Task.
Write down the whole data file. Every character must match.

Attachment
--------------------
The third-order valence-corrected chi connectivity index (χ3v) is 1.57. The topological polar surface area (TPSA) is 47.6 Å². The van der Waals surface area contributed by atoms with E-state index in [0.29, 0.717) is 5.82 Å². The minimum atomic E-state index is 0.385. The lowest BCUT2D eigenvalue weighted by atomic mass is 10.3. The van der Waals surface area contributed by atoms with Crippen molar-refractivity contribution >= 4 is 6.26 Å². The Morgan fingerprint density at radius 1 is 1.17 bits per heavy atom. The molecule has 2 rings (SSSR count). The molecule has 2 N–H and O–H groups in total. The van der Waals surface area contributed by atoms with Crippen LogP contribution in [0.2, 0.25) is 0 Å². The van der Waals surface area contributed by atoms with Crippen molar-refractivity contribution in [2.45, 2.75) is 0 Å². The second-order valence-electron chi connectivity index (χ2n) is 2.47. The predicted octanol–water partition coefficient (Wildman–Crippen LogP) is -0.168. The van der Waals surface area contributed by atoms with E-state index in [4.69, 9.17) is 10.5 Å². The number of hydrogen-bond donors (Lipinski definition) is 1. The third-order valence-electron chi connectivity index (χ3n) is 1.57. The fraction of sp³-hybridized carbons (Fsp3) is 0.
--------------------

The third-order valence-corrected chi connectivity index (χ3v) is 1.57. The topological polar surface area (TPSA) is 47.6 Å². The van der Waals surface area contributed by atoms with E-state index in [0.29, 0.717) is 5.82 Å². The minimum atomic E-state index is 0.385. The lowest BCUT2D eigenvalue weighted by atomic mass is 10.3. The van der Waals surface area contributed by atoms with Crippen molar-refractivity contribution >= 4 is 6.26 Å². The Morgan fingerprint density at radius 1 is 1.17 bits per heavy atom. The molecule has 2 rings (SSSR count). The molecule has 2 N–H and O–H groups in total. The van der Waals surface area contributed by atoms with Crippen LogP contribution in [0.2, 0.25) is 0 Å². The van der Waals surface area contributed by atoms with Crippen molar-refractivity contribution in [2.45, 2.75) is 0 Å². The second-order valence-electron chi connectivity index (χ2n) is 2.47. The predicted octanol–water partition coefficient (Wildman–Crippen LogP) is -0.168. The van der Waals surface area contributed by atoms with E-state index in [4.69, 9.17) is 10.5 Å². The number of hydrogen-bond donors (Lipinski definition) is 1. The third-order valence-electron chi connectivity index (χ3n) is 1.57. The fraction of sp³-hybridized carbons (Fsp3) is 0.